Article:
Dale Luis Menezes will present a paper titled, “Reginald Fernandes and Concanim ‘Romans’ in the Literary History of Goa”

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Dale Luis Menezes will present a paper titled, “Reginald Fernandes and Concanim ‘Romans’ in the Literary History of Goa” at the III Congresso Internacional do LIA – Laboratório de Interlocuções com a Ásia, on 19 October, 2017 at Casa de Portugal, São Paulo, Brazil. This presentation will be part of the Pensando Goa project, which aims to produce a literary history of Goa.


Reginald Fernandes’ writing career spans almost 40 years. This period that stretched around c 1955-1992, Fernandes wrote more than 120 novels or what in Concanim came to be known as ‘romans’ or ‘romaxeo’ (pl.). The Concanim ‘romans’ is not adequately studied, neither in the history of Konknni literature nor in the history of Goan literature. Fernandes’ writings give the impression of pulp on first glance: they were printed on cheap paper, the books were pocket-sized, the plots were formulaic and revolved around love stories, crimes, and magic realism, and the language used had a touch of the dramatic in it. Perhaps this is the reason why dominant canons of Konkani and Goan literature never seriously considered the writings of Fernandes – or indeed other writers in the genre of ‘romans’ – as legitimately constituting literature.


Fernandes’ writings not only talk about Goa, but also other places like Africa – often set in a magic realism-esque manner. The language used in Fernandes’ novels is infused with Portuguese or Portuguese-inflected words, and as such it points to larger connections across linguistic and geographical boundaries. Fernandes was inspired by pulp fiction in English – both in English pulp writings and films—which also suggests that Goan literature through the Concanim ‘romans’ had wider connections with other literary cultures. This study proposes to discuss the life and career of Fernandes and locate him in the historical context in which he produced his oeuvre.

Reading Reginald: Between “Venice” and “Russia”

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During a recent visit to the Central Library in Panjim, I stumbled upon an entry in the database titled “Theatr Neketr Fuddarachem” authored by “Reginaldo Fernandes”. Knowing that generally Reginald Fernandes used an anglicized version of his name in most of his romanses, I decided to make sure if it was the same Reginald that I was interested in. The book procured for me was a small, pocket-sized one with no more than 70 pages which had badly yellowed and had become brittle as well. This book was published from Bombay in 1936.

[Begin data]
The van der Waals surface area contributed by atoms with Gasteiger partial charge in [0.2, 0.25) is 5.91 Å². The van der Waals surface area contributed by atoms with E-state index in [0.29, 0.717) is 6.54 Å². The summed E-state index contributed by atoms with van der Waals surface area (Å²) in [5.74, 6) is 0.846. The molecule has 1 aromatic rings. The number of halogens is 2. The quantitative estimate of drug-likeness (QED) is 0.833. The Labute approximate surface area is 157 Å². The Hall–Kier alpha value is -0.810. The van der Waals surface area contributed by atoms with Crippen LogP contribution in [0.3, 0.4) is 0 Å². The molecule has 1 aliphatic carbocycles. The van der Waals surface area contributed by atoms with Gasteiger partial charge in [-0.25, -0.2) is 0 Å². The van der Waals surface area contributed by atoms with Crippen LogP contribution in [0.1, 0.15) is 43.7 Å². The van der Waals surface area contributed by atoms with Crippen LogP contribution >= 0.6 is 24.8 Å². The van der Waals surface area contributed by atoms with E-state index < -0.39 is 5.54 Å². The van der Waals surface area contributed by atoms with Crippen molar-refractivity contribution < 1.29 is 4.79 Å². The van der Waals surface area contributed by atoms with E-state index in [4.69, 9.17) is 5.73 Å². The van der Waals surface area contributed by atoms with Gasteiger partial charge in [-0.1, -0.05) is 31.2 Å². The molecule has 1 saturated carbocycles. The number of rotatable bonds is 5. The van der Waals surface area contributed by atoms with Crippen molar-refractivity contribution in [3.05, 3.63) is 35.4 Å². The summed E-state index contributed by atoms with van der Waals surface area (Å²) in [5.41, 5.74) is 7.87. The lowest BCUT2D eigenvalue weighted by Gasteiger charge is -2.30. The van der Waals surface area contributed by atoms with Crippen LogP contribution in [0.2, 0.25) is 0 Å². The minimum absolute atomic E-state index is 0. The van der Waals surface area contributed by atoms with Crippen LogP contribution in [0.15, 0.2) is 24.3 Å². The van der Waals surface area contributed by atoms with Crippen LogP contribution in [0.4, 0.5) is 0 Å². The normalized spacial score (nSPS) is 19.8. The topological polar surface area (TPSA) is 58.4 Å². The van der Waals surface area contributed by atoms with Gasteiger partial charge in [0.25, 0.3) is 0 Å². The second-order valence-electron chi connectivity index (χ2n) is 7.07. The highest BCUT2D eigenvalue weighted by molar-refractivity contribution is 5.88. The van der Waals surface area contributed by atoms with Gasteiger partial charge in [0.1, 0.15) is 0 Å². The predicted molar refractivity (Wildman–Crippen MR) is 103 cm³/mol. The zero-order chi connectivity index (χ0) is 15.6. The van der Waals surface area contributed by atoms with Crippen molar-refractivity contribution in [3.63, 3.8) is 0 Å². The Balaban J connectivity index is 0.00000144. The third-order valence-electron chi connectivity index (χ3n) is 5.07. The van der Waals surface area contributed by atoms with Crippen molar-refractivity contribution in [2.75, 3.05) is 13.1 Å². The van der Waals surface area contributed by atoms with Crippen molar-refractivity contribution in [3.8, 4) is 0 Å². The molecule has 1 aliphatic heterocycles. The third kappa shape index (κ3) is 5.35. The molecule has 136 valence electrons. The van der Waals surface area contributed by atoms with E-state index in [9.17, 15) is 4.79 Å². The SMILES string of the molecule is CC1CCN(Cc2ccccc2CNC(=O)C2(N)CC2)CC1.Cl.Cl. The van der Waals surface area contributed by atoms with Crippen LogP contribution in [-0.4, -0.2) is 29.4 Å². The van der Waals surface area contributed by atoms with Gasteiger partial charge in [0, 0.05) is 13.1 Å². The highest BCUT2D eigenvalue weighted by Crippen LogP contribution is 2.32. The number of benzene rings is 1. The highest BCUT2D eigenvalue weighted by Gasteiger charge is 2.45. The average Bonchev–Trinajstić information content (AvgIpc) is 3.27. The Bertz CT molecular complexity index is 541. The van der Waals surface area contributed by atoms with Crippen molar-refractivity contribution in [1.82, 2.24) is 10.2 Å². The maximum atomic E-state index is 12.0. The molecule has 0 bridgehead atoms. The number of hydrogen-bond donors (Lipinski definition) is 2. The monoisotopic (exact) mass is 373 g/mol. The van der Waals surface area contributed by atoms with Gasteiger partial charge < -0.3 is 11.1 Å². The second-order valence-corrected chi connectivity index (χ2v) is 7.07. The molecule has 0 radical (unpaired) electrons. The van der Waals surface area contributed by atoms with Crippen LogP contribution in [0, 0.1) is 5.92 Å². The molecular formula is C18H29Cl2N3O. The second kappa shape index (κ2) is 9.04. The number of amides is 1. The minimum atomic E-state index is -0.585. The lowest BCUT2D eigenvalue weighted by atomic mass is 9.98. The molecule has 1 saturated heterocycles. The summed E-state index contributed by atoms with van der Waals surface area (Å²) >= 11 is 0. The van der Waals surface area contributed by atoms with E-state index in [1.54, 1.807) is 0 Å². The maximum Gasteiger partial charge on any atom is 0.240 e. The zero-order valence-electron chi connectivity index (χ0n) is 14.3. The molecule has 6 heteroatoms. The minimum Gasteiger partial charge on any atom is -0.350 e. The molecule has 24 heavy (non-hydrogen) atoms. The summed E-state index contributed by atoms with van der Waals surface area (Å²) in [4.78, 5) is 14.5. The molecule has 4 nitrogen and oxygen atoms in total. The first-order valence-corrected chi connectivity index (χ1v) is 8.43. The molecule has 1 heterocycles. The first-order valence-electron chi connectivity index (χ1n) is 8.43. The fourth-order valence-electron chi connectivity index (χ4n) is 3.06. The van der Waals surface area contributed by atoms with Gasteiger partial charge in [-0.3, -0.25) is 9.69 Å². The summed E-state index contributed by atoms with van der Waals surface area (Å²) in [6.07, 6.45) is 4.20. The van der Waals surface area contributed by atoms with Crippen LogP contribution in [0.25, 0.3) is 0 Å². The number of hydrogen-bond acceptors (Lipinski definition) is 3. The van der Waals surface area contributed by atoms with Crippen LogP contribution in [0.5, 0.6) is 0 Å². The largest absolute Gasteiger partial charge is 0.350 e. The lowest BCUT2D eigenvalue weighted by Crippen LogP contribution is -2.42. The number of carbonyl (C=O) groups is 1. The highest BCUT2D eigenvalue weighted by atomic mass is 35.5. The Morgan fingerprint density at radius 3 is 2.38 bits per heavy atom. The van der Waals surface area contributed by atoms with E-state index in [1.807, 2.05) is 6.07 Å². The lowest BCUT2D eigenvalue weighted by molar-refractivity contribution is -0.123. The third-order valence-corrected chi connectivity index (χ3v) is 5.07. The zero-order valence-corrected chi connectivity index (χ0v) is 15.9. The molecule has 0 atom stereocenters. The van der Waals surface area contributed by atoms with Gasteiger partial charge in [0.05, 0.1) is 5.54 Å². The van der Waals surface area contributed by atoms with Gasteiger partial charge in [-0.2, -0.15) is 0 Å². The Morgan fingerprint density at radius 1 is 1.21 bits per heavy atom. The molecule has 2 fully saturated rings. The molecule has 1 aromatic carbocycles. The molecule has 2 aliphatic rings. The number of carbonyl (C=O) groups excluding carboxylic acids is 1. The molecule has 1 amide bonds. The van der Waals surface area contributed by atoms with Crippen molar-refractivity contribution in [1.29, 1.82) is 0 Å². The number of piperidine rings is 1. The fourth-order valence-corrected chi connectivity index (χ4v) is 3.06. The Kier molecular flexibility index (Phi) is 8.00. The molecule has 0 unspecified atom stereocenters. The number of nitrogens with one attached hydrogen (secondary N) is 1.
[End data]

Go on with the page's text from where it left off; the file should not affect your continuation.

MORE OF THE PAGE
Reading Reginald: Inside Africa

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The last time I had written about the Konkani novelist Reginald Fernandes, I had suggested that to understand such writings as romans (and even tiatrs) we would have to think anew and look more closely into these writings. Accordingly, I had hinted that the way Reginald Fernandes understood and conceptualized ‘dignidad’ could be one of the many ways to understand the corpus of writings written in the Roman script. In response to my article, many felt (through social media) that Fernandes’ books should be put back in circulation. Though such an initiative would be welcome, this was not the point I was trying to make. Rather, what I wanted to do was to initiate critical discussion on the possibilities that are available in Fernandes’ writings.



Reading Reginald: Magic, Love, and ‘Dignidad’

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Reginald Fernandes was one of Konkani’s most proficient writers, having more than a hundred books to his credit, with his avid readers excitedly waiting for his next offering. Fernandes wrote romans, which can be translated as novels (or novelettes, if one is being pedantic). Although Fernandes, and the genre of Konkani writing to which he contributed immensely was and is very popular, the romans as well as Fernandes have not received the critical scholarly and literary appreciation, that they so rightfully deserves.